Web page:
Re: Political Sci/Social Sci Term Paper Ideas Available

Warrl kyree Tale'sedrin (
Wed, 18 Sep 1996 03:43:51 GMT

>In article <>,
> (Paul Bernhardt) wrote:

>He previously wrote:

>>>> This is only true if the economy is a zero sum game.

>The Author previously responded:
>>> The United States economy and its society are being mismanaged right into
>>> the ground. Isn't that "zero sum" enough for you?

Most certainly not. That's an extremely NON-zero sum.

A zero sum is when the total of gains and losses is exactly zero.

If you give me a dollar and I give you a dollar, that's zero sum. Why
would we bother?

If I have something that's worth $0.90 to me but worth $1.10 to you,
and you offer to buy it from me for $1.00, then the total wealth under
discussion went from $1.90 (my 90-cent item plus your dollar) to $2.10
(your $1.10 item plus my dollar). That's a positive-sum transaction.

If we do the same transaction, but the government taps us on the
shoulder and takes out 25 cents in taxes to waste, then our
transaction has a negative sum (we lost 5 cents in total wealth). At
least one of us won't be interested in repeating the transaction.

Suppose that I (since I ended up with the money) had to pay all the
tax. In order to end up with the $.90 that I value the item at, I
have to insist that you pay $1.15. Of course, then, why would I
bother to trade? You're going to have to pay more than that -- at
least $1.16. For me to make the same amount of profit, I would have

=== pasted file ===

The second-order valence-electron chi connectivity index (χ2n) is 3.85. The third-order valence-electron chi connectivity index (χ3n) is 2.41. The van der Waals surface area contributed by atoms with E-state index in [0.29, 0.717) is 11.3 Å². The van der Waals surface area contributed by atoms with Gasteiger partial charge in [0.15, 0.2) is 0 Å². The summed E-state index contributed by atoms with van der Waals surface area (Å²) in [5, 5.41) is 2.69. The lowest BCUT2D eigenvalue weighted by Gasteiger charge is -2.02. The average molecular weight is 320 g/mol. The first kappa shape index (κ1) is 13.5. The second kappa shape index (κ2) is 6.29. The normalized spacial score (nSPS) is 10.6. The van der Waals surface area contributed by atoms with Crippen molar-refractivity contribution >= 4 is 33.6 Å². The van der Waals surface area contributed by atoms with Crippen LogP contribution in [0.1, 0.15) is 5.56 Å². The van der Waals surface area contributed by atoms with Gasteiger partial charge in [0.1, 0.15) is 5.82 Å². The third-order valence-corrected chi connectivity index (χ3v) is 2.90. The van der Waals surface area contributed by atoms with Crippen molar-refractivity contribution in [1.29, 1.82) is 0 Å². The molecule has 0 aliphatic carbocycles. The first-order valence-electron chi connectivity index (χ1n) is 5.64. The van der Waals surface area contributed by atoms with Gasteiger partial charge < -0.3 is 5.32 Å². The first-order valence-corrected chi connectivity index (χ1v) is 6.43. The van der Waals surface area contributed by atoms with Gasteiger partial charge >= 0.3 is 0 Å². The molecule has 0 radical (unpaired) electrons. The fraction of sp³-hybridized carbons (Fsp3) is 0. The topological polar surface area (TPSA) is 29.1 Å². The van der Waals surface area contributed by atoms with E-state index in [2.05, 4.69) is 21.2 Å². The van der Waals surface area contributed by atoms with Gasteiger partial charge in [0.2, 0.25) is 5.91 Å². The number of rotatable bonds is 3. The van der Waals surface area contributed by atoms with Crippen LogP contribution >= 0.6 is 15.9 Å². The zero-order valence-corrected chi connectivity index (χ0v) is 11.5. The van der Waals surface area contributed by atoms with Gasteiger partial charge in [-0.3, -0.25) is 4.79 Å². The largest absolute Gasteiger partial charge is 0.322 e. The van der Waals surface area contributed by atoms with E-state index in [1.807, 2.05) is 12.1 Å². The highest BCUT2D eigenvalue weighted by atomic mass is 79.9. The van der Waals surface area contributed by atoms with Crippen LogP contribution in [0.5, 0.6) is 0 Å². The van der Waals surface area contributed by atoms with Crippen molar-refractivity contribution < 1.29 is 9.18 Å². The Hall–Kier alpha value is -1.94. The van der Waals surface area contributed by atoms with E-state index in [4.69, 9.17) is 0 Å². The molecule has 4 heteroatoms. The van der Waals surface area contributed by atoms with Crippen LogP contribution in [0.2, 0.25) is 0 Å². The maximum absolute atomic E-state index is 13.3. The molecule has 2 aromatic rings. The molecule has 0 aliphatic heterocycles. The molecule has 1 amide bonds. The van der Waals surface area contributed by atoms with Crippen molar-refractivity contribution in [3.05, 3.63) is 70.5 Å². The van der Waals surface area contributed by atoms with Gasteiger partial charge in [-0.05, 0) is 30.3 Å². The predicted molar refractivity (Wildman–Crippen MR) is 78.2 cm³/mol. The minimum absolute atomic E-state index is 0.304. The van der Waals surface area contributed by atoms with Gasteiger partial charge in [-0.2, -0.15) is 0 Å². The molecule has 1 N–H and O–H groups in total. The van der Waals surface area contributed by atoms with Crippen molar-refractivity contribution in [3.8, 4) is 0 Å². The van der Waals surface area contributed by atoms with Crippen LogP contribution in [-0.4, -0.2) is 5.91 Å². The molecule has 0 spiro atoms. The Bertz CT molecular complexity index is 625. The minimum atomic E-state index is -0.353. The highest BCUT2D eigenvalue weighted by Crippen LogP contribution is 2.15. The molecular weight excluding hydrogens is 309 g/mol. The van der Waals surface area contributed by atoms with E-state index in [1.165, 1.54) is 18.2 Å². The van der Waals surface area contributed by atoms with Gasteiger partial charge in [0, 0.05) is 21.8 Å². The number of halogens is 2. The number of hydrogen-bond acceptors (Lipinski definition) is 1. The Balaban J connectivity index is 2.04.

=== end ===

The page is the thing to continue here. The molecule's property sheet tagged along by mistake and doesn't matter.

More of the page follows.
to ask for $1.25. (This assumes that the higher price does not result
in higher taxes.)

Of course, if the item is only worth $1.10 to you, you WON'T pay
$1.16, let alone $1.25 and we won't trade. (And the government won't
get its taxes on the transaction. Some people seem to think THAT is
the most important issue.)

If something were to change your valuation of the item, so that it was
worth $1.35 to you, then you would willingly pay $1.25 for it. And
again we have a positive sum. Before the transaction we have my $.90
item and your $1.25 cash, total $2.15. After the transaction we have
my $1.00 and your $1.35 item, total $2.35.

Right now, in this state, sales tax alone (ignoring all other taxes)
is about 8.5 per cent, depending on precisely what taxing
jurisdictions one lives in. That is charged on all retail
transactions except grocery-store-type food purchases.

This means that whatever someone might be pleased to sell at $10.00,
someone else must be pleased to buy at $10.85, or no transaction takes
place. Given the massive amounts of retail trade that take place in
spite of this obstacle, I cannot help but think that a great deal of
trade is prevented by it.